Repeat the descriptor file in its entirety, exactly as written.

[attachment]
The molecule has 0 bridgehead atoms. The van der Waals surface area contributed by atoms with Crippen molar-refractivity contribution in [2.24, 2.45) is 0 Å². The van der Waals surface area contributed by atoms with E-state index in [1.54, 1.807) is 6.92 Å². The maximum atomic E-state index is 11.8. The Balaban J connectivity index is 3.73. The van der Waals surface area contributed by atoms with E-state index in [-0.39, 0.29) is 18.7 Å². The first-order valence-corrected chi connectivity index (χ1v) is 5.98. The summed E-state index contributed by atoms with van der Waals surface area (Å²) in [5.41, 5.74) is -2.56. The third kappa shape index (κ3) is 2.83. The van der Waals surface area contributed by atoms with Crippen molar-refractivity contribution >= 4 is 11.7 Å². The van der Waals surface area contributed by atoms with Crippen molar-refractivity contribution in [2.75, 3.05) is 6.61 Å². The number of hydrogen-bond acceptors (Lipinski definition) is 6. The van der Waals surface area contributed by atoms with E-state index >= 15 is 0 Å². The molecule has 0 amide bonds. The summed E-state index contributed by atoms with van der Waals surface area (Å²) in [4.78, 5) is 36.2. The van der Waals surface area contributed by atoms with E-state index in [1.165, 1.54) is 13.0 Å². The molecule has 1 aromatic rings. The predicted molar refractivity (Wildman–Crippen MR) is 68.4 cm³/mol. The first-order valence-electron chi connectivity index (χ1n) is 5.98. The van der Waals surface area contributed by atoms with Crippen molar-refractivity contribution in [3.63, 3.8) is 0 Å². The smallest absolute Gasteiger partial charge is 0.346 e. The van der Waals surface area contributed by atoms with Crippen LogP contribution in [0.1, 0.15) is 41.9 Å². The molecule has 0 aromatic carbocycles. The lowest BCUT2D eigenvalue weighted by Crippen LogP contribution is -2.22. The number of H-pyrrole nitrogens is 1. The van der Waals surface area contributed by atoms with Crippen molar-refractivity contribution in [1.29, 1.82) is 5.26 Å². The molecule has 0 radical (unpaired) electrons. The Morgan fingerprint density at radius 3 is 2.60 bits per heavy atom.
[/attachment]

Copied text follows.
The molecule has 0 bridgehead atoms. The van der Waals surface area contributed by atoms with Crippen molar-refractivity contribution in [2.24, 2.45) is 0 Å². The van der Waals surface area contributed by atoms with E-state index in [1.54, 1.807) is 6.92 Å². The maximum atomic E-state index is 11.8. The Balaban J connectivity index is 3.73. The van der Waals surface area contributed by atoms with E-state index in [-0.39, 0.29) is 18.7 Å². The first-order valence-corrected chi connectivity index (χ1v) is 5.98. The summed E-state index contributed by atoms with van der Waals surface area (Å²) in [5.41, 5.74) is -2.56. The third kappa shape index (κ3) is 2.83. The van der Waals surface area contributed by atoms with Crippen molar-refractivity contribution >= 4 is 11.7 Å². The van der Waals surface area contributed by atoms with Crippen molar-refractivity contribution in [2.75, 3.05) is 6.61 Å². The number of hydrogen-bond acceptors (Lipinski definition) is 6. The van der Waals surface area contributed by atoms with E-state index >= 15 is 0 Å². The molecule has 0 amide bonds. The summed E-state index contributed by atoms with van der Waals surface area (Å²) in [4.78, 5) is 36.2. The van der Waals surface area contributed by atoms with E-state index in [1.165, 1.54) is 13.0 Å². The molecule has 1 aromatic rings. The predicted molar refractivity (Wildman–Crippen MR) is 68.4 cm³/mol. The first-order valence-electron chi connectivity index (χ1n) is 5.98. The van der Waals surface area contributed by atoms with Crippen molar-refractivity contribution in [3.63, 3.8) is 0 Å². The smallest absolute Gasteiger partial charge is 0.346 e. The van der Waals surface area contributed by atoms with Crippen LogP contribution in [0.1, 0.15) is 41.9 Å². The molecule has 0 aromatic carbocycles. The lowest BCUT2D eigenvalue weighted by Crippen LogP contribution is -2.22. The number of H-pyrrole nitrogens is 1. The van der Waals surface area contributed by atoms with Crippen molar-refractivity contribution in [1.29, 1.82) is 5.26 Å². The molecule has 0 radical (unpaired) electrons. The Morgan fingerprint density at radius 3 is 2.60 bits per heavy atom.